• Geodes??? (Score:1, Offtopic)

    by diskofish ( 1037768 )
    I wouldn't think a computer would run very well with this. I remember getting Geodes [tinyurl.com] for Christmas and they were pretty cool to break open and look inside, but I doubt it would be able to run a computer especially after hitting it with a hammer!!!
  • by 0123456 ( 636235 )

    Seems an odd decision when Intel is selling so many Atoms; the 'Athlon Neo' sounds interesting, but at 15W it's going to have a hard time competing with Atoms at 2-8W even with Intel's crappy inefficient chipsets attached to them.

    • That's exactly the problem though: at this price point, volume is critical. For AMD to make the Geode look attractive and get their volumes up, they'd have to pare their margins back to the bone, or perhaps even take a loss on each chip. Given the current climate, you can see why they don't want to take that gamble.

      And if they were banking on the XO getting the volume up, well, we all know how that's panning out.

    • Re: (Score:3, Interesting)

      Yes, but this is precisely the reason why AMD should drop the Geode. They haven't improved the microarchitecture much since it was purchased from NatSemi, and NatSemi just kept bolting-on crap to the MediaGX chip they bought from Cyrix.

      In other words, the Geode today is the same-old architecture from 1997 (with a few tweaks and node shrinks). The problem is, this old microarchitecture targets the same market as ARM, but can't beat ARM's power consumption. In order to cash-in on the netbook craze, AMD wou

  • by CrashandDie ( 1114135 ) on Tuesday January 27, 2009 @11:13AM (#26622501)
    If you look at embedded devices or set-top boxes, you realise you don't really want Intel or AMD made CPUs. Look at most mobile devices, they all run OMAP-based devices (ARM), because of their energy efficiency and price. It also makes a helluva lot more sense to go with a SoC (System on Chip), as soon as power and size are even remotely factors in the decision making.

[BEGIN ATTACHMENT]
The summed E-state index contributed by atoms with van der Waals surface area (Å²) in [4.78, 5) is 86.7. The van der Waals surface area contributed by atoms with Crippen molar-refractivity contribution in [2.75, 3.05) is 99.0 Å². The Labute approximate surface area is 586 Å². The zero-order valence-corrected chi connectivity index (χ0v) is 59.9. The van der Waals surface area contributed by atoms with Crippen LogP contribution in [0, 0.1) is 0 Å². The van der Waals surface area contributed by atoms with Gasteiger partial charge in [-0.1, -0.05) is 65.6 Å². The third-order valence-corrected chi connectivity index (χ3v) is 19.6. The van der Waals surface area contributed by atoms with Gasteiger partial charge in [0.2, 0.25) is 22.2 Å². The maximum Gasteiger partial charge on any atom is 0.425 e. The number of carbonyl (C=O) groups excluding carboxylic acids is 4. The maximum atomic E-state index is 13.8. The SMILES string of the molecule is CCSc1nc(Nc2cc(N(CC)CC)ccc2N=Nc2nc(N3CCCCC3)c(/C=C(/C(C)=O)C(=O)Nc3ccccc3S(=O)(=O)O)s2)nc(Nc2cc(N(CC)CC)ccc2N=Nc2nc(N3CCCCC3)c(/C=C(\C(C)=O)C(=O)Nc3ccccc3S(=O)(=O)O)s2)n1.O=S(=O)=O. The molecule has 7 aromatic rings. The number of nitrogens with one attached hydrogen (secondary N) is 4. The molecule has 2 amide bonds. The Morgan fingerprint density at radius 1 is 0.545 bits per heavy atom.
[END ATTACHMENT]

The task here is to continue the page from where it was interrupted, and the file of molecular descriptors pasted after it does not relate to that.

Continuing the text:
It's not because AMD drops out of the low-power energy manufacturing that the world is going to end, it just means they're focusing on things they're good at. I don't really ever remember AMDs being particularly energy-efficient, not nearly as what some VIA CPUs manage. I'm not talking about the Atom either, which is a whole different area.

    Maybe I'm going completely bonkers, but if I were to build a low-power system, Intel and AMD would be last on my list, by quite a margin.
    • by Artraze ( 600366 )

      That's true, but the problem is that Windows won't run on anything but x86, and even Linux isn't nearly complete on the ARM as it is on x86. On top of that, things like PCIe and other expansion buses quite simply aren't available on non-x86 systems.

      These chips aren't about embedded devices, but rather more like embedded computers, if you will. The aim is to give most of the features of a standard computer, including pretty good performance, RAM, etc, in a lower power way.

      • Quite honestly, when you look at what a SoC can achieve these days, I wonder why you would even look at an "embedded computer". See http://www.youtube.com/watch?v=FuVwh_VrIxk [youtube.com] for example.